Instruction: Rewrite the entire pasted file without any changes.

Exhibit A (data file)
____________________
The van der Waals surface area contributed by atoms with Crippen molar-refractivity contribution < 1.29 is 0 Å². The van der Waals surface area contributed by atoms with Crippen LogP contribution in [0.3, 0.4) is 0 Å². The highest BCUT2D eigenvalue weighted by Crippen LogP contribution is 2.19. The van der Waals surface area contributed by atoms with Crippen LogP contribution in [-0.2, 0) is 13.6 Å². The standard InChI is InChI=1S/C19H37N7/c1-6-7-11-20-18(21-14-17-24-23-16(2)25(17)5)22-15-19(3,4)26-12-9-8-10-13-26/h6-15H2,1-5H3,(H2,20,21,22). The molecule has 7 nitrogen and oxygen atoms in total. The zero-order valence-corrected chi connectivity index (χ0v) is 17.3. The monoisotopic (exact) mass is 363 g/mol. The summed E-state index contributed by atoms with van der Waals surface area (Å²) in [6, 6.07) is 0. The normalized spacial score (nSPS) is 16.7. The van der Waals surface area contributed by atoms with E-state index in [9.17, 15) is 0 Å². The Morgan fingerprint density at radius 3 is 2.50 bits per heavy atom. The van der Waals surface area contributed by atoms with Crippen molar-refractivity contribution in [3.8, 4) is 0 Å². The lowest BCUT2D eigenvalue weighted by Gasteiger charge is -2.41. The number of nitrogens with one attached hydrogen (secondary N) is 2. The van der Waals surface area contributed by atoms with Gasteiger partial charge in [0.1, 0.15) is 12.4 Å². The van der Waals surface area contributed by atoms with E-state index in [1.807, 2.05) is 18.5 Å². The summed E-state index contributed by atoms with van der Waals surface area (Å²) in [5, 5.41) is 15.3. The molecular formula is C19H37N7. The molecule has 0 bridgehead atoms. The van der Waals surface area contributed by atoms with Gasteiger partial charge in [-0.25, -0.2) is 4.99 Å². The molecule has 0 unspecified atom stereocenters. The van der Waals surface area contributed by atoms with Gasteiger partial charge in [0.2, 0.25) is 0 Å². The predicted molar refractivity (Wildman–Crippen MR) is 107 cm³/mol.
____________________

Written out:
The van der Waals surface area contributed by atoms with Crippen molar-refractivity contribution < 1.29 is 0 Å². The van der Waals surface area contributed by atoms with Crippen LogP contribution in [0.3, 0.4) is 0 Å². The highest BCUT2D eigenvalue weighted by Crippen LogP contribution is 2.19. The van der Waals surface area contributed by atoms with Crippen LogP contribution in [-0.2, 0) is 13.6 Å². The standard InChI is InChI=1S/C19H37N7/c1-6-7-11-20-18(21-14-17-24-23-16(2)25(17)5)22-15-19(3,4)26-12-9-8-10-13-26/h6-15H2,1-5H3,(H2,20,21,22). The molecule has 7 nitrogen and oxygen atoms in total. The zero-order valence-corrected chi connectivity index (χ0v) is 17.3. The monoisotopic (exact) mass is 363 g/mol. The summed E-state index contributed by atoms with van der Waals surface area (Å²) in [6, 6.07) is 0. The normalized spacial score (nSPS) is 16.7. The van der Waals surface area contributed by atoms with E-state index in [9.17, 15) is 0 Å². The Morgan fingerprint density at radius 3 is 2.50 bits per heavy atom. The van der Waals surface area contributed by atoms with Crippen molar-refractivity contribution in [3.8, 4) is 0 Å². The lowest BCUT2D eigenvalue weighted by Gasteiger charge is -2.41. The number of nitrogens with one attached hydrogen (secondary N) is 2. The van der Waals surface area contributed by atoms with Gasteiger partial charge in [0.1, 0.15) is 12.4 Å². The van der Waals surface area contributed by atoms with E-state index in [1.807, 2.05) is 18.5 Å². The summed E-state index contributed by atoms with van der Waals surface area (Å²) in [5, 5.41) is 15.3. The molecular formula is C19H37N7. The molecule has 0 bridgehead atoms. The van der Waals surface area contributed by atoms with Gasteiger partial charge in [-0.25, -0.2) is 4.99 Å². The molecule has 0 unspecified atom stereocenters. The van der Waals surface area contributed by atoms with Gasteiger partial charge in [0.2, 0.25) is 0 Å². The predicted molar refractivity (Wildman–Crippen MR) is 107 cm³/mol.